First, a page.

An untapped source
There has been much debate about raising taxes and cutting services. I see an untapped revenue source that, in a single day walking around San Luis Obispo, I tallied to be in the hundreds of thousands of dollars by the violations I counted.
It is based on California litter law Title 10, Section 374, which reads: “Littering means the willful or negligent throwing, dropping, placing, depositing ... a light or non-lighted cigarette” anywhere other than in an approved receptacle.
We have these laws to protect our children and our environment, but the police and sheriff do not enforce them. I am talking millions of cigarette butts littering our beaches, streets and waterways every day. For each single cigarette butt thrown on the ground or in a waterway, the perpetrator should be written a ticket for $1,000.
This accomplishes four things. It keeps toxic and poisonous butts out of the environment. It provides much-needed revenue to support police and fire personnel and environmental causes. It provides a strong financial motivation for smokers to stop smoking. And, finally, it fully funds job creation.
This would fund ticket-writing jobs all over California and provide billions in revenue.
Let’s do it.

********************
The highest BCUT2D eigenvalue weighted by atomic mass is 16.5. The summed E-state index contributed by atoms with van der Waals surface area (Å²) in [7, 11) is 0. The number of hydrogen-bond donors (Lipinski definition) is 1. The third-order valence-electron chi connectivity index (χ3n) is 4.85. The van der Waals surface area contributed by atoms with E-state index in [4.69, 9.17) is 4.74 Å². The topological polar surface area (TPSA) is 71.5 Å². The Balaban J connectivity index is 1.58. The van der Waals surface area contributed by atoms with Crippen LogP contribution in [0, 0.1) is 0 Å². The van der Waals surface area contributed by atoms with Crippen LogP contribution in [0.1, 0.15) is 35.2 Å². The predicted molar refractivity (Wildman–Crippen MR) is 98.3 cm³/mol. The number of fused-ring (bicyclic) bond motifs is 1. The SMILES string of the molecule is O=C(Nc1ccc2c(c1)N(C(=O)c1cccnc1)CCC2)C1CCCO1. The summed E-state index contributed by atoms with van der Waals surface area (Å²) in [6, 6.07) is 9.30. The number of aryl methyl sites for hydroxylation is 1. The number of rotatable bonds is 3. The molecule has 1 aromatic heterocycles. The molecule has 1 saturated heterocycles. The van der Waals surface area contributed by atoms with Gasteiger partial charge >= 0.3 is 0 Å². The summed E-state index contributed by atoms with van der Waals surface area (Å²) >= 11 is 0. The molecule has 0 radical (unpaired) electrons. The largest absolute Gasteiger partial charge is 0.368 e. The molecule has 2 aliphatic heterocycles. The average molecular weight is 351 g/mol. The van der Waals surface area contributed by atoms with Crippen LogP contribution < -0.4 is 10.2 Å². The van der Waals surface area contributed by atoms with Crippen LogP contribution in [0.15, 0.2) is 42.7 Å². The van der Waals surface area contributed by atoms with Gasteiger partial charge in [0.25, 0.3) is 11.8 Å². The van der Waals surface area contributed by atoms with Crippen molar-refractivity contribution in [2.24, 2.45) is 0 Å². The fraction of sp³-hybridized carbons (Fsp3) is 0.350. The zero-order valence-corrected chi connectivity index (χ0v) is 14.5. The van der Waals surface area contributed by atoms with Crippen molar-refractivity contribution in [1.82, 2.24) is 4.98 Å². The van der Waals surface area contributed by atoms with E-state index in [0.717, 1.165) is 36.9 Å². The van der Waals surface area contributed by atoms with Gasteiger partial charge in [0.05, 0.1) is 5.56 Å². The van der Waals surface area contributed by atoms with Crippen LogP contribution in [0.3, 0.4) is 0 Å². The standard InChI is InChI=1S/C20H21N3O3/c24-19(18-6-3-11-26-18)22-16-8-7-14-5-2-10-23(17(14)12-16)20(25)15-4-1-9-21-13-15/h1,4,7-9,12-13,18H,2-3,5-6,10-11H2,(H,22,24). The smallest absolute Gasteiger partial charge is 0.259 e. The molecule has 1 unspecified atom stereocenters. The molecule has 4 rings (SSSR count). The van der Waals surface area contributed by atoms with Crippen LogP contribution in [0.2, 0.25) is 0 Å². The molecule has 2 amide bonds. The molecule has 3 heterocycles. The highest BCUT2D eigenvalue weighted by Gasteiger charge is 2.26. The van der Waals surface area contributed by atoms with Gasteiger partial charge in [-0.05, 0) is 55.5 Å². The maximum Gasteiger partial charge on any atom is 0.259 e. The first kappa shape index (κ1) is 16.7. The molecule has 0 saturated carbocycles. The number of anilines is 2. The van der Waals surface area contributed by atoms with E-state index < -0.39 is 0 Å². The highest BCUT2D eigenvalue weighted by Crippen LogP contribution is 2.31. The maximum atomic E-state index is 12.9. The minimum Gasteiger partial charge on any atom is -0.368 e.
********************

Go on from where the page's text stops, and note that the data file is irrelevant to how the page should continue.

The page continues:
San Luis Obispo
A difference made
In response to Joetopia, “Our public schools need your help,” I agree wholeheartedly with the idea to donate time, donate money, donate materials.
I am a teacher at Del Mar Elementary School in Morro Bay, and we have an anonymous donor. Since the beginning of this school year, classroom materials such as white board markers, binder paper, pencils, Post-it Notes, backpacks and binders for the students have shown up in our staff room.
We don’t know who this kind angel is, but on behalf of the staff at Del Mar, thank you so much. You have made such a difference in our ability to have supplies we need to teach the best lessons we can to our students.
Special education teacher, Del Mar Elementary School
Especially in light of high oil prices, the nuclear disaster in Japan and the severe storms that appear to be part of a pattern of global warming, we have all been asking ourselves what to do about a safe form of energy.
Large-scale solar farms have many environmental drawbacks, including habitat destruction from the soil sterilization to keep weeds down with brutal impacts on aquifers and wildlife.
The top-down distribution model for energy needs a redesign. And the solution lies right in the framing of the problem: individual solar collection at the consumer’s home base.
If the digital revolution has taught us anything, it should be that small pieces loosely joined can best a broadcast model with great efficacy. Solar roofs on every home and business will solve this better than any other centralized solution, not to mention all the employment that would create.